At the start of World War II, Olympic athlete Vera Ralston found herself without a country. The Nazis invaded her home country of Czechoslovakia while she was touring in the United States with ice skating shows. The United States became her home, and she turned to acting as her ice skating contemporaries Sonja Henie and Belita had.

Born Vera Hrubá, Vera studied ballet as a child and turned to ice skating when she was 10 years old, according to her 2003 Los Angeles Times obituary.

She competed for Czechoslovakia in the women’s figure skating singles in the 1936 Winter Olympics, which are now famous because of Adolf Hitler’s attendance. Vera came in 17th place at the Olympics.

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Watching 1939: Ice Follies of 1939 (1939)

In 2011, I announced I was trying to see every film released in 1939. This new series chronicles films released in 1939 as I watch them. As we start out this blog feature, this section may become more concrete as I search for a common thread that runs throughout each film of the year. Right now, that’s difficult. 

1939 film: Ice Follies of 1939

Release date: March 10, 1939

Cast:  Joan Crawford, James Stewart, Lew Ayres, Lewis Stone, Marie Blake, The International Ice Follies, Bess Ehrhardt, Roy Shipstad, Eddie Shipstad, Oscar Johnson, La Verne Busher

Studio:  Metro-Goldwyn-Mayer

Director:  Reinhold Schünzel

Cast: Joan Crawford, Lew Ayres, James Stewart, Lewis Stone, Marie Blake, Darla Hood (uncredited), Lionel Stander, Carl ‘Alfalfa’ Switzer, Bess Ehrhardt, The International Ice Follies

Plot:
Larry Hall (Stewart) and Eddie Burgess (Ayres) are a successful ice skating act until Larry and Mary Mckay (Crawford) fall in love and she’s included in the act as a singer. The trio fails and they lose their job. Larry and Mary gets a job as an actress in Hollywood to help support them. She doesn’t realize until later that her contract says that she isn’t allowed to be married without the studio’s consent. Larry can’t handle both their fame and their secret marriage. He leaves saying he will return when he makes a success with ice capades show.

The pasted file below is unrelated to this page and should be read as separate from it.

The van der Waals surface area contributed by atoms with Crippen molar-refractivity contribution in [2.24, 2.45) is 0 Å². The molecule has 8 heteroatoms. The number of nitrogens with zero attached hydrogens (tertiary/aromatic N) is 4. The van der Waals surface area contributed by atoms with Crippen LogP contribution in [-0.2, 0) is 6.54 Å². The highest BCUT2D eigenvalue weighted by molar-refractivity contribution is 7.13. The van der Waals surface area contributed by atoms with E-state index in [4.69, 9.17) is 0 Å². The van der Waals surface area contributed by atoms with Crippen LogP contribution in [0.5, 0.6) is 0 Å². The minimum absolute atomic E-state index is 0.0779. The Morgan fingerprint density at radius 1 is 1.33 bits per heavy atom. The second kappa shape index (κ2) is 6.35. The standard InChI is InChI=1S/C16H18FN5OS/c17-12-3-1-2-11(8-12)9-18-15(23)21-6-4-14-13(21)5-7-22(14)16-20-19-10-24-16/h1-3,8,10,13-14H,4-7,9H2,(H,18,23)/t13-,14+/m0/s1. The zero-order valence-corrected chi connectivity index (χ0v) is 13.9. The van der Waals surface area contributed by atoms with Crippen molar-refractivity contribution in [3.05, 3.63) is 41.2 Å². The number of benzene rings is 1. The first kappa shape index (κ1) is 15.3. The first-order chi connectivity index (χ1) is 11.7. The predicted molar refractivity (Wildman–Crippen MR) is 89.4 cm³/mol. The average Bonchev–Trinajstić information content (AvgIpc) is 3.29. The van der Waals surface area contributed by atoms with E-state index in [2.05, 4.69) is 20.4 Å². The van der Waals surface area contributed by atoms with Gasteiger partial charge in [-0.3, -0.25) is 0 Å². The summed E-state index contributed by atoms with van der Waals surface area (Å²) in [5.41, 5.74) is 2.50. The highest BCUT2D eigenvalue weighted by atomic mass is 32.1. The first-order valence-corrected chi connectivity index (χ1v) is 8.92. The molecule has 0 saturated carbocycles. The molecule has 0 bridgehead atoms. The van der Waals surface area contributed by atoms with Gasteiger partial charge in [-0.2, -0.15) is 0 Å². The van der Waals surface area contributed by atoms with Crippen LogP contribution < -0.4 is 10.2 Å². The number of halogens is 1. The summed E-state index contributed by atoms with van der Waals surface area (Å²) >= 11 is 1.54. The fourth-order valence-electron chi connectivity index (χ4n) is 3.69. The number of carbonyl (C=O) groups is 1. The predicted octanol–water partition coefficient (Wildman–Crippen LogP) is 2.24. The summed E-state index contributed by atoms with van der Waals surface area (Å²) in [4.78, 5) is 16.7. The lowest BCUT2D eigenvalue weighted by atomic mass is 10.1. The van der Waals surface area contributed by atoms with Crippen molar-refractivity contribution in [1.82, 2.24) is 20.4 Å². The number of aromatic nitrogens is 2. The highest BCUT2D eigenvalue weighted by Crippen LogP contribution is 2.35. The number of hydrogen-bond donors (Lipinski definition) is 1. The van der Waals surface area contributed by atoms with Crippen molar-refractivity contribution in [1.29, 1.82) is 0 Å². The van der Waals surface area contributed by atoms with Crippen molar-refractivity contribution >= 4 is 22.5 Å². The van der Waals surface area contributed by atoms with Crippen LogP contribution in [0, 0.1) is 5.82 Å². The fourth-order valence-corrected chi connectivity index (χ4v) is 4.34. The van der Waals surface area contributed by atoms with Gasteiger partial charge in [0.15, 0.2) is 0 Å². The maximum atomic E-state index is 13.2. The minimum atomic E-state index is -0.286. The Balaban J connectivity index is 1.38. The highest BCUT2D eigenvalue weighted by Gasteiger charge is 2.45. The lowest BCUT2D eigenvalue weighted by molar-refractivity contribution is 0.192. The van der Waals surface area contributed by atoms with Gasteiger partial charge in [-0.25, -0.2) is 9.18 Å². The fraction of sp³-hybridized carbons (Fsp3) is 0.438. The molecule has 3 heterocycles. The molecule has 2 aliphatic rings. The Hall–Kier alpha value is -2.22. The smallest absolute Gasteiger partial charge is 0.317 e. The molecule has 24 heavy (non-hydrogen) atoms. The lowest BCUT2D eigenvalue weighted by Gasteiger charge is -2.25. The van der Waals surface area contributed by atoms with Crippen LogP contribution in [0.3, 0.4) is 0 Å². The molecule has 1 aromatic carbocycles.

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Olympics to Hollywood: Sonja Henie

Sonja Henie

She was the youngest athlete in the first Winter Olympics, the first woman to win three Olympic gold medals, and one of Hollywood’s top-grossing stars.

Norwegian athlete turned actress Sonja Henie skated across the silver screen in 12 films, bringing a novelty to movies and helping popularize figure skating in the United States.

“People would go out and buy skates, costumes and take lessons because of her. Ice skating developed in the United States because of her,” Henie’s former skating partner Geary Steffen said in the documentary “Sonja Henie: Queen of the Ice” (1995).

Born in Norway in 1912, Henie’s father, Wilhelm, was the track cycling World Champion of 1894, setting two world records, and he was a speed skater. Because of his athletic interest, Wilhelm encouraged his children Leif and Sonja to become involved with sports, according to the documentary.